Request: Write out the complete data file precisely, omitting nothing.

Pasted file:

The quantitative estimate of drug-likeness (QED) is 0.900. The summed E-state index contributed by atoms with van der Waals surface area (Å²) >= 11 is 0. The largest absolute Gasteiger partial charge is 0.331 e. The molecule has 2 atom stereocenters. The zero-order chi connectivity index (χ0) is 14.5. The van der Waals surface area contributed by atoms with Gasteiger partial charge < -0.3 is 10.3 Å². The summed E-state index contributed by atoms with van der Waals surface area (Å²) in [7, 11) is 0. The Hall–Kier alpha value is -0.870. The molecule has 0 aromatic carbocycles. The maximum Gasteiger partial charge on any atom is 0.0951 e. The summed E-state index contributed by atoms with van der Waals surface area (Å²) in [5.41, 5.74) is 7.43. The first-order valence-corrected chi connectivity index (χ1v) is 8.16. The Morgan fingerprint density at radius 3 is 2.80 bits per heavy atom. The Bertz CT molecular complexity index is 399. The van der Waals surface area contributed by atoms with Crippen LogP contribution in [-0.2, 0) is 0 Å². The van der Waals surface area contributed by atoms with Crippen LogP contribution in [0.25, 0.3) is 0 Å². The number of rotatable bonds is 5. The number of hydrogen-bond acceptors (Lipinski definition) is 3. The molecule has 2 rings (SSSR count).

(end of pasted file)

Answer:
The quantitative estimate of drug-likeness (QED) is 0.900. The summed E-state index contributed by atoms with van der Waals surface area (Å²) >= 11 is 0. The largest absolute Gasteiger partial charge is 0.331 e. The molecule has 2 atom stereocenters. The zero-order chi connectivity index (χ0) is 14.5. The van der Waals surface area contributed by atoms with Gasteiger partial charge < -0.3 is 10.3 Å². The summed E-state index contributed by atoms with van der Waals surface area (Å²) in [7, 11) is 0. The Hall–Kier alpha value is -0.870. The molecule has 0 aromatic carbocycles. The maximum Gasteiger partial charge on any atom is 0.0951 e. The summed E-state index contributed by atoms with van der Waals surface area (Å²) in [5.41, 5.74) is 7.43. The first-order valence-corrected chi connectivity index (χ1v) is 8.16. The Morgan fingerprint density at radius 3 is 2.80 bits per heavy atom. The Bertz CT molecular complexity index is 399. The van der Waals surface area contributed by atoms with Crippen LogP contribution in [-0.2, 0) is 0 Å². The van der Waals surface area contributed by atoms with Crippen LogP contribution in [0.25, 0.3) is 0 Å². The number of rotatable bonds is 5. The number of hydrogen-bond acceptors (Lipinski definition) is 3. The molecule has 2 rings (SSSR count).